Velocity and Speed
If we measure the time it takes for an object to move from one point to another we can determine how quickly it is moving. In everyday language, speed and velocity are often used interchangably but in physics they have a precise meaning.
From the last section we learnt about distance and displacement and their definitions lead to two different ways we can define how an object moves with time.
The velocity of an object is defined as the change in displacement with the change in time. v = Δs/Δt. Since displacement is a vector quantity the velocity is also a vector with both magnitude and direction.
The speed of an object is defined as the distance travelled Δs divided by the time period Δt taken to travel that distance. It is a scalar quantity.
v = Δs/Δt
Quite often, you will see graphs plotted of displacement plotted against time like the one below:
The graph in Figure 1. shows an idealised graph of displacement plotted against time for some imaginary object moving in 1-dimension. It starts off at a point x0, at time t0 at travels to a point x1 at t1. It then stops moving for a while until at t2 it starts moving again and returns back to its original position at t3.
We can calculate the object's velocity in each one of the regions by using the change in displacement divided by the time taken. To put some numbers in, suppose that the time taken to travel from from t0 to t1 was 5 seconds and in that time, the object travelled 10 metres. The velocity would be 10 m / 5s = 2 m/s. We have choosen the vertically upward direction to be positive so the velocity is positive.
Let us say that the time interval from t1 to t2 is 5 seconds. In this time, the object was stationary so the velocity was zero [(x1 - x2)/5 s = 0 m/s]. Finally, in going back to its starting position, it moved -10 m and if it did it in 3 seconds, its velocity would be -10 m / 3 s = -3.33 m/s. (Notice that we were talking about velocity so we use the displacement which is negative in this time period. The speed from x2 to x3 would be 3.33 m/s)
It so happens that because this is a simple displacement-time graph, the object is moving with constant velocity and so the velocity measured in each time interval did not change within each period of time but in general this is not usually the case. More realistically, the object will change its velocity the time interval, especially if measuring the displacemeny over a large time interval. What we are measuring in this case is the average velocity or average speed if measuring the distance travelled.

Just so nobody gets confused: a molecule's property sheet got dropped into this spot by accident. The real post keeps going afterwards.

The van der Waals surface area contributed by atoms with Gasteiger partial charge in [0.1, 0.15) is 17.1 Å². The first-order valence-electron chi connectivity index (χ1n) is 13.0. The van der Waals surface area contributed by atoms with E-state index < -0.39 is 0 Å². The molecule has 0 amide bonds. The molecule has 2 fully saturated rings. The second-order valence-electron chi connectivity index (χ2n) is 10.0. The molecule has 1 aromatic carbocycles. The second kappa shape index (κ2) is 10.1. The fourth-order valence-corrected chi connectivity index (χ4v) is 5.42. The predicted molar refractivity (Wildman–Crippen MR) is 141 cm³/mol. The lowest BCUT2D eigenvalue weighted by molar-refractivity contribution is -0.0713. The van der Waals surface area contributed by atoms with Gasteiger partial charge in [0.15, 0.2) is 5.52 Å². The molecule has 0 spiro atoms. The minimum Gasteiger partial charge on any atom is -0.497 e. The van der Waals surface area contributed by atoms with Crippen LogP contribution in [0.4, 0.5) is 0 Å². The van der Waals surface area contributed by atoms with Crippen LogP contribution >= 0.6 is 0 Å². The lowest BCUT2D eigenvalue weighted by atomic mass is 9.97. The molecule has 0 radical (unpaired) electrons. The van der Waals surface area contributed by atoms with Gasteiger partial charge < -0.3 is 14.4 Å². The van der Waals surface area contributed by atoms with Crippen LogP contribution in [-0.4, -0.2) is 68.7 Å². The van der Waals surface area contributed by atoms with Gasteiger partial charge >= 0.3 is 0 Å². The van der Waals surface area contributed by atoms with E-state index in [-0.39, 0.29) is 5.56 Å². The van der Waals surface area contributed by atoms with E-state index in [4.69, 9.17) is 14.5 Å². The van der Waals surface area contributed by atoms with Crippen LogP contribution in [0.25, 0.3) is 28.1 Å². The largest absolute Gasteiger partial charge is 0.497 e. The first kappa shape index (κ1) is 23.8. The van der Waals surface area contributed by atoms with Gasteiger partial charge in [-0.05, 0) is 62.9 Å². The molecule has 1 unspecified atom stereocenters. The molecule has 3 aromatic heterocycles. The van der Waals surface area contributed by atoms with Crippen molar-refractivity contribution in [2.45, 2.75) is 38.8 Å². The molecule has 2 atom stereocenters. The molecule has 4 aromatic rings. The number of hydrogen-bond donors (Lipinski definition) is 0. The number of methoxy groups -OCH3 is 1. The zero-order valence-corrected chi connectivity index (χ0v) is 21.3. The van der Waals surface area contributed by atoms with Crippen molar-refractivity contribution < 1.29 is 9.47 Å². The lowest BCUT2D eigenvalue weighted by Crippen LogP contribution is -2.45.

The line over the v indicates an average or a mean and the delta symbols indicate a difference or a change. If we want to get a more representitive value of the velocity at a specific time we need to measure the change in displacement over smaller time intervals. The measured velocity becomes closer to the instantaneous velocity.
Mathematically, this idea is encapsulated as the limiting case of taking a time interval, over which the change in position is being measured, which tends to zero. We call this the rate of change of position with respect to time or the derivative of position with respect to time. It is a very important idea.
Summary of Average and Instantaneous Speed and Velocity
|Equations for Speed|
|Equations for Velocity|
Speed and velocity are related in much the same way that distance and displacement are related. Displacement is measured along the shortest path between two points and thus its magnitude is always less than or equal to the distance. The magnitude of the displacement approaches the distance as distance approaches zero. That is, distance and displacement are effectively the same (have the same magnitude) when the interval examined is "small". Since speed is based on distance and velocity is based on displacement, these two quantities are effectively the same (have the same magnitude) when the time interval examined is "small" or, in the language of calculus the magnitude of an object's average velocity approaches its average speed as the time interval approaches zero.Δt → 0 ⇒ v → |v|